05 May Synthetic Vs Organic Fertilizers
In the medical field rule number one when treating patients is: First do no harm.When it comes to the garden, your vegetables and soil you should be following the same law. Barring a few epiphytic plants (plants that survive using the moisture in the air using their aerial roots) and seaweeds and algae’s just about every plant survives in some kind of soil medium. Soil is a mix of loose, inorganic material that covers the surface of the earth. While some species can survive in this inorganic medium, for example some succulent species, most plants thrive when organic matter is added to the mix.
Organic matter is any material that was formally alive. So plant material such as dead leaves and grass clippings or seaweed and animal products such as blood or bone meal and egg shells as well as animal faeces and urine. These products contain the necessary elements for plants to grow. Mostly nitrogen, phosphate and potassium as well as other trace elements necessary for optimal growth.
For centuries little was understood about how these various components were used by the plants but it was accepted wisdom to add organic matter to the fields to enhance plant growth. Later, scientists began to understand which specific elements were necessary for optimal plant growth. They began to synthesise these chemicals in laboratories and due to their ease of availability and immediate success farmers flocked to them and began to douse their fields.
As time went on farmers began to notice a drop off in production. Their answer was to simply add more fertilizer. This would initially stimulate growth but the pattern would repeat itself. What was the problem.
Well it turns out that the relationship between soil and plants is not as simple as it first appears. It’s turns out that the soil is “alive”. By adding organic matter to soil we are actually feeding a complex meta-organism that comprises of the inorganic substrate as well as the organic material that is added but this organic material plus water begins to attract insects, fungi and bacteria to the soil. All of these help decompose the organic material either through directly eating it and defecating in the way that insects might or in an even more complex arrangement such as the way that fungi interact with the plants.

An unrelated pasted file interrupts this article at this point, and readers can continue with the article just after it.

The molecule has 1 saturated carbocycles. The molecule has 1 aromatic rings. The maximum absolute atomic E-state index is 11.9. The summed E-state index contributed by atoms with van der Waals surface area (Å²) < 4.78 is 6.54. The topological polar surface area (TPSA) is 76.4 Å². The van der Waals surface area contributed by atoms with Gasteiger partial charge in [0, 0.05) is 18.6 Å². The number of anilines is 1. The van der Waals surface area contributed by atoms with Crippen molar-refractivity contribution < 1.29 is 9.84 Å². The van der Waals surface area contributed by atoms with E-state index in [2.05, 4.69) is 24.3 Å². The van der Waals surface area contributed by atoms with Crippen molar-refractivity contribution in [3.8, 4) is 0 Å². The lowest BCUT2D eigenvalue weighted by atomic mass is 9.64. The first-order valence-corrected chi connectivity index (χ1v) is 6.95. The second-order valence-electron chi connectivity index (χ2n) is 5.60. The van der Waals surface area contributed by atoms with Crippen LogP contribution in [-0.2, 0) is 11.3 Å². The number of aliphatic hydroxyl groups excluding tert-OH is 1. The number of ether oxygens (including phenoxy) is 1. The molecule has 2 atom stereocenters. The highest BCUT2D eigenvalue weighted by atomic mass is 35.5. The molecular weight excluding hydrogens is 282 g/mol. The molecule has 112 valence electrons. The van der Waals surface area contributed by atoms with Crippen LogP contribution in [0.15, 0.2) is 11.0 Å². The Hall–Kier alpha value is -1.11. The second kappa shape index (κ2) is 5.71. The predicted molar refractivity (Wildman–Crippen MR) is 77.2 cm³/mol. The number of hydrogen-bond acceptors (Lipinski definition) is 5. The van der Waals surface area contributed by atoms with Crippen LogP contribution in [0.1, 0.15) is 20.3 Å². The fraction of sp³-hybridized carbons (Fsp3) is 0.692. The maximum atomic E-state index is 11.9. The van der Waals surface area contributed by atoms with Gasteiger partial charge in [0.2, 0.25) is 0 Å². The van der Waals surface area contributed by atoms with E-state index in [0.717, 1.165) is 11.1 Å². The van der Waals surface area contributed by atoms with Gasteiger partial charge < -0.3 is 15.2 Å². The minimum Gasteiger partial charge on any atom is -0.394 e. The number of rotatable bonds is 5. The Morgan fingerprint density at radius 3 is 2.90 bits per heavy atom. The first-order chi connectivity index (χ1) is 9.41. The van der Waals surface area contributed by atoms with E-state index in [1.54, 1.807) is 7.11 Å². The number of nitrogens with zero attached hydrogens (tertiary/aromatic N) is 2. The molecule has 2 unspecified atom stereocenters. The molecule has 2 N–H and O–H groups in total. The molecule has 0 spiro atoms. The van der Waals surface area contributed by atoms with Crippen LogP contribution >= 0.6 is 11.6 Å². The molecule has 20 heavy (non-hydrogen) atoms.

The fungi create a mycelial network underground. These are the white fibres you might see when moving compost.These fibres intertwine directly with the plant roots in a symbiotic relationship. This means that both organisms benefit from each other. The fungi get sugars from the plants and the plants get nitrates from the fungi in a magical energy exchange.
Unfortunately, synthetic fertilisers generally upset this balance. Most of the white, pink and blue crystals that you buy are salt based. This makes them dissolve easily and makes them more available for the plants to absorb. Unfortunately this is terrible for the soil. The salt portion of the fertilisers is left behind and kills all those insects and mycelium which in turn effects the bacteria and slowly the soil dies. What we are left with is a layer of inorganic material that doesn’t hold water, gets washed away in the rain and blown away in the wind and cannot support life.
The next time you decide to feed your garden, why don’t you have a look at the organic foods available or better yet start a compost heap. Save your leaves and grass clippings and vegetable peelings for your compost pile. You can occasionally pee on your pile too just make sure to water it thoroughly after. Invite the earthworms in. They aerate your soil and digest organic matter and then secrete wonderful plant food in the form of castings and their pee (known as liquid gold in the industry because it’s so good for your plants).
Remember that organic food is good for you and it’s also great for your garden and to have wonderful healthy plants just look after your soil.